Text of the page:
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Sabbath School Lessons on Missionaries in the Bible
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Bruce N. Cameron, J.D.
is the author of these Sabbath School lesson study outlines. He is the Reed Larson Professor of Labor Law at Regent University School of Law. Professor Cameron has devoted his life to promoting the Gospel and defending believers. In addition to teaching at an overtly Christian law school, he continues his 41 year practice of law which is limited to the litigation of constitutional rights and religious freedom cases for employees. He holds an undergraduate degree from Andrews University and a Doctor of Law from Emory University School of Law.
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Lesson 6: The Compassionate Savior *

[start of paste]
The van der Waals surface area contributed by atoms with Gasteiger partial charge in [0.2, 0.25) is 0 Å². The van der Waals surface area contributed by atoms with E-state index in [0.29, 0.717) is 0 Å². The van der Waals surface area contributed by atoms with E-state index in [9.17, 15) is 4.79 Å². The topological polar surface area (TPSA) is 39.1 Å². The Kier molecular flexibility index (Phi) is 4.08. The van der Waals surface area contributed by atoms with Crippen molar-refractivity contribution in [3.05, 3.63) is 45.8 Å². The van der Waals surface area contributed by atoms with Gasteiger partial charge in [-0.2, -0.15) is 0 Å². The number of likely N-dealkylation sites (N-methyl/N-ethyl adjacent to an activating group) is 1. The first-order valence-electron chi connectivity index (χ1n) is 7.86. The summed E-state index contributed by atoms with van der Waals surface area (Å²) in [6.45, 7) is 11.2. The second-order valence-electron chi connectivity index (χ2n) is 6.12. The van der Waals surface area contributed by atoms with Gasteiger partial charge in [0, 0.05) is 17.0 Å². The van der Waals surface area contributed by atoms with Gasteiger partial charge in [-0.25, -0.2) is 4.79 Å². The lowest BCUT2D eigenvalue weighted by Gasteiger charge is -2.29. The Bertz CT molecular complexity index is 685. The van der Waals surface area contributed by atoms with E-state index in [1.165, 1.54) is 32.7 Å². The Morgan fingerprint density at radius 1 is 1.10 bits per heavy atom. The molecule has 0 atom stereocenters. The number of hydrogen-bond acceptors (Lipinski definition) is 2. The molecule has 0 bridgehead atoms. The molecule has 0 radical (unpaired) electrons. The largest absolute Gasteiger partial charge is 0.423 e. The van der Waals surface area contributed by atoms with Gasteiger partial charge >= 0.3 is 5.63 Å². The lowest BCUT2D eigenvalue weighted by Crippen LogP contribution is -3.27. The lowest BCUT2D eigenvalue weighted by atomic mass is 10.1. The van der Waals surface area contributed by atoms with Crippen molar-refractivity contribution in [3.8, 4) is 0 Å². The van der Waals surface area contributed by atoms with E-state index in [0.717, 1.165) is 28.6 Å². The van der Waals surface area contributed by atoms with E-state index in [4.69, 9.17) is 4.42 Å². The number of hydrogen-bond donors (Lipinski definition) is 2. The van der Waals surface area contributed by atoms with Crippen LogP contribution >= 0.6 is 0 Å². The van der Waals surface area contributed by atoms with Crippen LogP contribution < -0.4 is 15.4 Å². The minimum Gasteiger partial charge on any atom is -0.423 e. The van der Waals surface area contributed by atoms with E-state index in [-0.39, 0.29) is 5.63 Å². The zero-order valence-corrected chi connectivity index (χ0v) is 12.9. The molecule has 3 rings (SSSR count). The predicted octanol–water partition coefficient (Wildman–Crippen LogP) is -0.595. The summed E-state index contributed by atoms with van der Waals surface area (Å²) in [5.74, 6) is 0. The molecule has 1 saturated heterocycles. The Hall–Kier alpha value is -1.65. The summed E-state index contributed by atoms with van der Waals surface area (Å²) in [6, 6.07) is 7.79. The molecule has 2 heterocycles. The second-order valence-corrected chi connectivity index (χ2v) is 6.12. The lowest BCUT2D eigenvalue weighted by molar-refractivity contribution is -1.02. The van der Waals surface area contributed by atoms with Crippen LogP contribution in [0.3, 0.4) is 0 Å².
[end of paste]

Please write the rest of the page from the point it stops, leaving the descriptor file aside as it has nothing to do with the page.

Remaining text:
Introduction: What kind of an attitude should we have as missionaries
to the world? It would seem this is an easy question. The answer to
is be kind and loving and share the gospel message, right? But,
perhaps this issue is a bit more complex. When I was growing up, I
learned about a problem in the church mission program. It seems that
American missionaries had trouble realizing where their American
culture left off and the gospel message began. To combat that
potential problem, the suggestion was to have American missionaries
go to foreign lands, train the locals in the gospel, and then let
them push forward with American financial support. Imagine how those
conceptions from my youth disappeared when I was approached this
summer about having missionaries from Brazil and Europe come to my
area to share the gospel. They were coming to share with English-speaking Americans! So much for the idea of leaving it to the
natives. I was now the native! Our lesson is not about this specific
issue, but it is about some of the complexities of how we approach
our work as missionaries for Jesus. Let's jump right into our study
of the Bible!
- Getting Our Priorities Straight
- Read Mark 5:21-23. If you were a missionary, and Jairus
came to you for help, would you help him?